Cutting nuclear arms is to destabilize South Asia
ISLAMABAD—Defense expert Dr Christine Leah believes that exclusion of nuclear weapons from today’s South Asian environment would negatively impact the region’s stability. “If you were to reduce the role of nuclear weapons, it would graphically expose conventional imbalances in SouthAsia,” said Dr Leah, a postdoctoral fellow at Yale University’s Grand Strategy Programme. She was speaking at a Roundtable Discussion on ‘Conventional and Nuclear force Modernization and its Regional Implications’ at the Center for International Strategic Studies (CISS) here. The event was attended by nuclear experts, officials, journalists and research staff of CISS and other local think tanks.
Dr Leah said this aspect of nuclear arms being essential for regional stability was not given much consideration in the West, where “nuclear issues were seen in silos”.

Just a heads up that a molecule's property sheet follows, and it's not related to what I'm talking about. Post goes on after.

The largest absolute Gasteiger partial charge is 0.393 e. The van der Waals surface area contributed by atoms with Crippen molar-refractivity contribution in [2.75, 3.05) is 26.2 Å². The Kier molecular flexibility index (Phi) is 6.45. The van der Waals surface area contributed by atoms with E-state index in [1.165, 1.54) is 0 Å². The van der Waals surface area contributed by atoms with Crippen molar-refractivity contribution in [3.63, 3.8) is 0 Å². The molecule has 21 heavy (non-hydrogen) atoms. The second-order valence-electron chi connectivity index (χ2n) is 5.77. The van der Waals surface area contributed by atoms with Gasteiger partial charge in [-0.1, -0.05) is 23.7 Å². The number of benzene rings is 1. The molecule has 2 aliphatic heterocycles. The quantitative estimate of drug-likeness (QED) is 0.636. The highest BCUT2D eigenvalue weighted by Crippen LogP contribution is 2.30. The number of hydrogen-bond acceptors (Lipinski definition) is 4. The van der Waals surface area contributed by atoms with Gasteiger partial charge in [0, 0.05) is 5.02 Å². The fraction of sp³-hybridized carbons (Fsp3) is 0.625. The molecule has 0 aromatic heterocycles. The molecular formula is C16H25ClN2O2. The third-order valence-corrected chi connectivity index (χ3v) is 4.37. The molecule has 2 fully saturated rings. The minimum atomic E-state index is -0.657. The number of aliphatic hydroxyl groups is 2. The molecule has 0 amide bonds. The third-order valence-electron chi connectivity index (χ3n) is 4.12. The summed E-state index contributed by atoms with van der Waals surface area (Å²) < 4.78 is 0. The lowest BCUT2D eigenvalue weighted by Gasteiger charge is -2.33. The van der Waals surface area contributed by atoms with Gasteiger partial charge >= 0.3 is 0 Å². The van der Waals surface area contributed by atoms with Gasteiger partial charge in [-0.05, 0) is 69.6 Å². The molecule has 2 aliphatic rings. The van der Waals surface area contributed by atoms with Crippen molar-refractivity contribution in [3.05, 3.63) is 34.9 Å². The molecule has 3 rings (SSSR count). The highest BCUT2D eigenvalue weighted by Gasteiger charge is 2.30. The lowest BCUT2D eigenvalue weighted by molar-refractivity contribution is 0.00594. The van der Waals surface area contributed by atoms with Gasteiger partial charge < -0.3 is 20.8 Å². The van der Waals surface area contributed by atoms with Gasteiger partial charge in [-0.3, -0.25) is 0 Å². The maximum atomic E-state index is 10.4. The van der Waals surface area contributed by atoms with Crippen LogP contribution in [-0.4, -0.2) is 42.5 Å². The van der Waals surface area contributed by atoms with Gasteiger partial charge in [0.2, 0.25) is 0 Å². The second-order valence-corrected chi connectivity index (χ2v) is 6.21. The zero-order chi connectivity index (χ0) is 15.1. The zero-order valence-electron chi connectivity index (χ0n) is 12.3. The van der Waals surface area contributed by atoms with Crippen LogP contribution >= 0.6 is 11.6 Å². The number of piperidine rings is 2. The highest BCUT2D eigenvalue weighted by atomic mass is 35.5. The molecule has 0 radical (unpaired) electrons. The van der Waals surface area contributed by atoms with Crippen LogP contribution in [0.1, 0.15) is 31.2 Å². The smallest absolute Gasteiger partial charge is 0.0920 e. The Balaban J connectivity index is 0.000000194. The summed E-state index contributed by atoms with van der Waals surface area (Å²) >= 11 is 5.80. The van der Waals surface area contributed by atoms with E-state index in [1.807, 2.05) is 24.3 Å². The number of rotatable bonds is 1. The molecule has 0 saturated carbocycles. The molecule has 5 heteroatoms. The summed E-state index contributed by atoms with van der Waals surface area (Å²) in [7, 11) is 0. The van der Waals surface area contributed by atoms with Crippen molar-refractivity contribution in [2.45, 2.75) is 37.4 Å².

“You cannot disconnect nuclear weapons and nuclear strategies from issues of conventional force imbalance and thus from conventional arms control,” she maintained.
Dr Leah believed that arms control and disarmament efforts would not be much successful in Asia-Pacific region because it would be difficult to reach agreements and then ensure their compliance. Absence of experience about formal legal arms control agreements in the region, she observed, would be another impediment towards moving in that direction. Western powers, Dr Leah contends, detached nuclear issues from conventional matters so much that the separation worked to the detriment of Pak-India ties. Executive Director CISS Amb Sarwar Naqvi said in Pakistan security concerns vis-à-vis India dictated the conventional and nuclear policies of the country.